administrative authority

The individual, official, board, department, or agency established and authorized by a city, county, state, or political subdivision created by law to administer and enforce the provisions of a code.
McGraw-Hill Dictionary of Architecture and Construction. Copyright © 2003 by McGraw-Hill Companies, Inc.


throne indicative of religious power. [Folklore: Jobes, 307]
crook staff
carried as a symbol of office and authority. [Western Culture: Misc.]
bishop’s staff signifying his ruling power. [Christian Symbolism: Appleton, 21]
cross and ball
signifies that spiritual power is above temporal. [Heraldry: Jobes, 387]
headpiece worn as symbol of royal authority. [Western Culture: Misc.]
double bar cross
signifies archbishops, cardinals, and patriarchs. [Christian Iconog.: Jobes, 386]
attribute of Zeus, thus of authority. [Art: Hall, 109]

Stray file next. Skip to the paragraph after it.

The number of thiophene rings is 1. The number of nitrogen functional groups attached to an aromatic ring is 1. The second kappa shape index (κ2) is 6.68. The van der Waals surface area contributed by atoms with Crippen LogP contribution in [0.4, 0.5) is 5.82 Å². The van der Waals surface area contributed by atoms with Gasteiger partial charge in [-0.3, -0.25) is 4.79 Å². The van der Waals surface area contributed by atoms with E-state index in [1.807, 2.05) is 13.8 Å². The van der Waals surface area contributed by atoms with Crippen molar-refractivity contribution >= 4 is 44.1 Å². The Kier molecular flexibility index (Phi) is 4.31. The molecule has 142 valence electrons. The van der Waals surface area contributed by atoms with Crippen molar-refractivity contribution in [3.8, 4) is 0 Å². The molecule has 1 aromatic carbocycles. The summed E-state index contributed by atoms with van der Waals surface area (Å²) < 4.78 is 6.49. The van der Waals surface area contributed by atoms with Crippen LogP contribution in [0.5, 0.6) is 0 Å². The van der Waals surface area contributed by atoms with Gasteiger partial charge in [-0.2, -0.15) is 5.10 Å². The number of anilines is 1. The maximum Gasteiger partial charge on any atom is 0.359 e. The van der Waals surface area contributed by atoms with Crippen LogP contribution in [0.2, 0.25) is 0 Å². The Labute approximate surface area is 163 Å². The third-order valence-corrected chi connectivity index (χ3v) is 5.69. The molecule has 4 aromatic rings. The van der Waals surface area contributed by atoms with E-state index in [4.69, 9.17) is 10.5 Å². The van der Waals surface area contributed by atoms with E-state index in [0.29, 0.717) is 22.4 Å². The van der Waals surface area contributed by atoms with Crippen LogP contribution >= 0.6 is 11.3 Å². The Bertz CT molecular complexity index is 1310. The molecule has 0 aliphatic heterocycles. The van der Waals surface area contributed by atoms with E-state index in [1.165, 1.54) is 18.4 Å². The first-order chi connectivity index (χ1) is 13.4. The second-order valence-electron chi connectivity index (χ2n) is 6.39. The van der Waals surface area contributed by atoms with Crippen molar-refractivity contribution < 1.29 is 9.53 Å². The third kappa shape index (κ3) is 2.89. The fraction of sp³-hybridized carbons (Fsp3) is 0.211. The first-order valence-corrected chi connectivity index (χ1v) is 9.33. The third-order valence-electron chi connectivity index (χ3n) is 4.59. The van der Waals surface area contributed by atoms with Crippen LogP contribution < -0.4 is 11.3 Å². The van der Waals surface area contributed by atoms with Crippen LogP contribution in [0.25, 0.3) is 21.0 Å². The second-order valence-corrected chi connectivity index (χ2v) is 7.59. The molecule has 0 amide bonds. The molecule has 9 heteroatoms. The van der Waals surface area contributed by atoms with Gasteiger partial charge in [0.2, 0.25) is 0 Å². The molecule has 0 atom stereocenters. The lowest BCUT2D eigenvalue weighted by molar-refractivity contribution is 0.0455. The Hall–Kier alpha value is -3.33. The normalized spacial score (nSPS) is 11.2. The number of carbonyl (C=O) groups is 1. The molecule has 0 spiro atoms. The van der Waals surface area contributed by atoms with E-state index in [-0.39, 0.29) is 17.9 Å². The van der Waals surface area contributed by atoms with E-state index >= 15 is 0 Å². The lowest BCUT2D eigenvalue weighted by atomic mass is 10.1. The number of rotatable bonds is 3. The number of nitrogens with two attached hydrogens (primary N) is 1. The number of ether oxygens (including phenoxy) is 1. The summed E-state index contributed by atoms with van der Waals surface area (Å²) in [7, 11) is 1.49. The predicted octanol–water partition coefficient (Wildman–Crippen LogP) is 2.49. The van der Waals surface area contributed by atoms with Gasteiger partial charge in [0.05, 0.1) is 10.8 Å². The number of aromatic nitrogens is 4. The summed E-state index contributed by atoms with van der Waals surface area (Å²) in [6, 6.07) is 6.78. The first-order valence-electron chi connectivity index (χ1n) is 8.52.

rods bundled about ax; emblem of magistrates, Fascists. [Rom. Hist.: Hall, 119; Ital. Hist.: Brewer Dictionary, 399]
small mallet used by judge or presiding officer to signal order. [Western Culture: Misc.]
in Christ child’s hands signifies power and dominion. [Christian Symbolism: de Bles, 25]
authoritative rules for playing cards and other games. [Misc.: Barnhart, 590]
symbolic of St. Peter’s spiritual authority. [Christian Symbolism: N.T.: Matthew 16:19]
Lord’s Anointed, the
Jewish or other king by divine right. [Judaism: O.T.: I Samuel 26:9]
ceremonial staff carried as a symbol of office and authority. [Western Culture: Misc.]
bishop’s headdress signifying his authority. [Christian Symbolism: EB VI]
cloud of light signifying might, divinely imparted. [Gk. Lit.: Iliad]
king of ancient Egypt, evoked by Shelley as an example of the perishability of power. [Br. Lit.: Benét, 749]
pectoral cross